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When Crawford graduate Tar Yar Maung first heard about the scale of illegal mining activities in Myanmar and the lives lost in the mines, she knew she wanted to help bring about change in her home country. Coming to The Australian National University was her first and only choice to pursue her goal.
Having earned a competitive Australia Awards scholarship, Tar Yar was drawn to Crawford School due to its reputation as an outstanding place to study public policy.
“The Australia Awards scholarship covered me for everything – school fees, living costs, and extra tutorial fees,” she said.
“I was set on Crawford – it is so widely known for its policy program. You can select two preferences for universities in Australia, and I put ANU down twice.”
Tar Yar first became interested in issues around jade mining when news broke over the appalling working conditions people were facing in the mines, and the amount of revenue lost to the government.
“Social media, national and international media were increasingly reporting on the terrible fatal accidents in the mining areas.
“Especially during monsoon season, there are a lot of fatal accidents. Most mining activities were shut down during that time, but a few illegal companies continued their activities. There were two accidents within ten days when I was there, killing about 80 people. But no-one can actually be sure how many were killed, because some of the workers are there illegally.
“And then, Global Witness, a corruption investigation agency, reported that US $31bn in revenue were lost in 2014 alone, while the Myanmar Extractive Industry Transparency Initiative (MEITI) reported only US$ 1.5 million in the same year. This money is desperately needed to improve the region’s infrastructure,” she said.
As part of doing the Master of Environmental Management and Development, Tar Yar decided to investigate Myanmar’s issues around jade mining. For her research, she went to her home country to do fieldwork and interview government officials on the federal and local level, NGOs, donor agencies, and illegal mine workers. Her investigations came with significant risks.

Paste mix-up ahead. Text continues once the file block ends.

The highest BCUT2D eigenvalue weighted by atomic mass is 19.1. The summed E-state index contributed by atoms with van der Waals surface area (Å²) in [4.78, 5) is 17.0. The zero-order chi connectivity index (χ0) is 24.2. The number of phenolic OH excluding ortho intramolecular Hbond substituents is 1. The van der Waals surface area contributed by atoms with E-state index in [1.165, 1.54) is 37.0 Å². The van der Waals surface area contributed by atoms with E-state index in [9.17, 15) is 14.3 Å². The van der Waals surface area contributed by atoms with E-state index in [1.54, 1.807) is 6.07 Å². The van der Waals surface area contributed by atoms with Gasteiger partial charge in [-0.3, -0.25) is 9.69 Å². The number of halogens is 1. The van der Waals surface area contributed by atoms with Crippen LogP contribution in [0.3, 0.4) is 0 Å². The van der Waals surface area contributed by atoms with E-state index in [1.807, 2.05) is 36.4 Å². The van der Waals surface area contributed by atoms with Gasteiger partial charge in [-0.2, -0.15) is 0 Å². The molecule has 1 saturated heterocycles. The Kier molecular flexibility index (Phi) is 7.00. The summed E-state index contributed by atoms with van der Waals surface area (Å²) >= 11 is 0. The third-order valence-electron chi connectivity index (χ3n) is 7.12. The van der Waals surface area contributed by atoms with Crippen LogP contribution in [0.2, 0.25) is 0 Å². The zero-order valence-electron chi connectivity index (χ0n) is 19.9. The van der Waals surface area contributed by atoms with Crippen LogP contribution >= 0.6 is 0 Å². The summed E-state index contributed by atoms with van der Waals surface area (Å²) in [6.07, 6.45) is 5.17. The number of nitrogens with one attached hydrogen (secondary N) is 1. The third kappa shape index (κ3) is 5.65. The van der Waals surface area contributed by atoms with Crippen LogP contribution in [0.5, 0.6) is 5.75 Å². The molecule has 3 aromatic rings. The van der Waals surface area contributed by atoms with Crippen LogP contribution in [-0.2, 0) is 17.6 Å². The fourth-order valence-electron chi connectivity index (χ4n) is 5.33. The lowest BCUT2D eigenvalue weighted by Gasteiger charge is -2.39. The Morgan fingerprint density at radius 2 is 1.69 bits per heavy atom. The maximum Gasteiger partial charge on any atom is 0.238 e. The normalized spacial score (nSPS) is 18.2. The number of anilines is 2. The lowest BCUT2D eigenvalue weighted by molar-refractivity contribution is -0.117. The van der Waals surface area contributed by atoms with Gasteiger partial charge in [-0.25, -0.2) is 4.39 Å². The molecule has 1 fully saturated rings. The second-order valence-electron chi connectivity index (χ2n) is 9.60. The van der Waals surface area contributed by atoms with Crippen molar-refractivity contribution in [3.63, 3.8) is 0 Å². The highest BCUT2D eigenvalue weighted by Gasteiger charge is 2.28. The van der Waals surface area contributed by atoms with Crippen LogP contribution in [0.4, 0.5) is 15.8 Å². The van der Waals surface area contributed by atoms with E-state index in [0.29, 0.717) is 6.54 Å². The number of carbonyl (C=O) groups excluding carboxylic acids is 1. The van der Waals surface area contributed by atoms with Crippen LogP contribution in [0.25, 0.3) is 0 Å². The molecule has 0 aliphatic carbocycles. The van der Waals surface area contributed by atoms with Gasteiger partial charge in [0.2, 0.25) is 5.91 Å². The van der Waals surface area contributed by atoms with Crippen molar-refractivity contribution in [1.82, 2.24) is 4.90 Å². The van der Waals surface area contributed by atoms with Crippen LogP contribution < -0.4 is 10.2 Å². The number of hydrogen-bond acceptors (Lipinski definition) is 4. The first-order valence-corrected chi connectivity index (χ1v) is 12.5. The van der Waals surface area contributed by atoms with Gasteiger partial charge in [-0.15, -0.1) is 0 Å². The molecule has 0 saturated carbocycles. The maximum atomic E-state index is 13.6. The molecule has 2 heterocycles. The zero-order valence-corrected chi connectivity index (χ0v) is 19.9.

“I specifically talked to people from the MEITI project, which is the first-ever project that aims to include civil society in decision-making around mining and forestry. But progress has been slow-moving.
“It was dangerous to go to that region during the rainy season, threatening mudslides, and due to the fact that the mining area is mostly controlled by the military and local ethnic groups.”
She now wants to share her research with the MEITI project, and make recommendations on how the government could improve the country’s management of natural resources.
“The recommendations that have come out of my research are firstly to place a moratorium on all existing permits for jade extraction until the appropriate laws and safeguards are in place. The government already froze new and extended permits for all jade companies, but there are still active permits,” she said.
“Secondly, they need to consider natural resource management in the ongoing peace process.
“And lastly, Myanmar needs to re-negotiate terms of trade with China, which holds the biggest share of jade imports from Myanmar.”
Looking back at her time spent at Crawford, Tar Yar said that she was particularly impressed with the support that lecturers gave to her at all times, as she adjusted to the academic way of work in Australia.
“The academic work style here is very different from Myanmar. So, during my first semester, I felt quite lost. I had to get used to the teaching style here. So I met with course convenor a lot to talk through things. I don’t think you’d get this kind of support anywhere else.”